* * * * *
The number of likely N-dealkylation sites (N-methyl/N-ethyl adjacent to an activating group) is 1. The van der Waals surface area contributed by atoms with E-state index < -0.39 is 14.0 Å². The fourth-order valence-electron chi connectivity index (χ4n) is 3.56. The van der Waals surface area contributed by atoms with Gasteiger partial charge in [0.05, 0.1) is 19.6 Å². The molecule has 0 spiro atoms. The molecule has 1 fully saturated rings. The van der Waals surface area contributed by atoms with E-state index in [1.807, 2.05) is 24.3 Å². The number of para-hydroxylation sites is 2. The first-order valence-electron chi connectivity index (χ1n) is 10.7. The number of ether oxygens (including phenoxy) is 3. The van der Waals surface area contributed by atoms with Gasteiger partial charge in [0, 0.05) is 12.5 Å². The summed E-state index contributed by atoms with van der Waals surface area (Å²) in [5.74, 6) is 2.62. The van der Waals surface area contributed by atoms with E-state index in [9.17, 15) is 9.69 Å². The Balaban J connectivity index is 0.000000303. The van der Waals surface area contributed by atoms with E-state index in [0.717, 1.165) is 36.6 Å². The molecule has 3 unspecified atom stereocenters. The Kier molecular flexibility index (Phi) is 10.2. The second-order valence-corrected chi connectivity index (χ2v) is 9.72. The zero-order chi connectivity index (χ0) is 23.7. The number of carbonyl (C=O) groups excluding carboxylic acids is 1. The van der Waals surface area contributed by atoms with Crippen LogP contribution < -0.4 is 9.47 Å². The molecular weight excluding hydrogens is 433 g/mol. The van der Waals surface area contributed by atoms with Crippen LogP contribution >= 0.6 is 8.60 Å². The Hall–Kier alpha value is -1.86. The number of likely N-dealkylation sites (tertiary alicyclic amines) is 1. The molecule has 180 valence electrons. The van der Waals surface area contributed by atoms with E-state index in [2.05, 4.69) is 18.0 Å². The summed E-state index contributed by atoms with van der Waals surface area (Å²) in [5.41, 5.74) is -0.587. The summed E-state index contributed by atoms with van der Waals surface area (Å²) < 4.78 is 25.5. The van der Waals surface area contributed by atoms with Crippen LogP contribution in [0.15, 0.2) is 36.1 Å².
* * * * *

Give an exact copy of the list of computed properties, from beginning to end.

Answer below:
The number of likely N-dealkylation sites (N-methyl/N-ethyl adjacent to an activating group) is 1. The van der Waals surface area contributed by atoms with E-state index < -0.39 is 14.0 Å². The fourth-order valence-electron chi connectivity index (χ4n) is 3.56. The van der Waals surface area contributed by atoms with Gasteiger partial charge in [0.05, 0.1) is 19.6 Å². The molecule has 0 spiro atoms. The molecule has 1 fully saturated rings. The van der Waals surface area contributed by atoms with E-state index in [1.807, 2.05) is 24.3 Å². The number of para-hydroxylation sites is 2. The first-order valence-electron chi connectivity index (χ1n) is 10.7. The number of ether oxygens (including phenoxy) is 3. The van der Waals surface area contributed by atoms with Gasteiger partial charge in [0, 0.05) is 12.5 Å². The summed E-state index contributed by atoms with van der Waals surface area (Å²) in [5.74, 6) is 2.62. The van der Waals surface area contributed by atoms with E-state index in [9.17, 15) is 9.69 Å². The Balaban J connectivity index is 0.000000303. The van der Waals surface area contributed by atoms with E-state index in [0.717, 1.165) is 36.6 Å². The molecule has 3 unspecified atom stereocenters. The Kier molecular flexibility index (Phi) is 10.2. The second-order valence-corrected chi connectivity index (χ2v) is 9.72. The zero-order chi connectivity index (χ0) is 23.7. The number of carbonyl (C=O) groups excluding carboxylic acids is 1. The van der Waals surface area contributed by atoms with Crippen LogP contribution < -0.4 is 9.47 Å². The molecular weight excluding hydrogens is 433 g/mol. The van der Waals surface area contributed by atoms with Crippen LogP contribution >= 0.6 is 8.60 Å². The Hall–Kier alpha value is -1.86. The number of likely N-dealkylation sites (tertiary alicyclic amines) is 1. The molecule has 180 valence electrons. The van der Waals surface area contributed by atoms with E-state index in [2.05, 4.69) is 18.0 Å². The summed E-state index contributed by atoms with van der Waals surface area (Å²) in [5.41, 5.74) is -0.587. The summed E-state index contributed by atoms with van der Waals surface area (Å²) < 4.78 is 25.5. The van der Waals surface area contributed by atoms with Crippen LogP contribution in [0.15, 0.2) is 36.1 Å².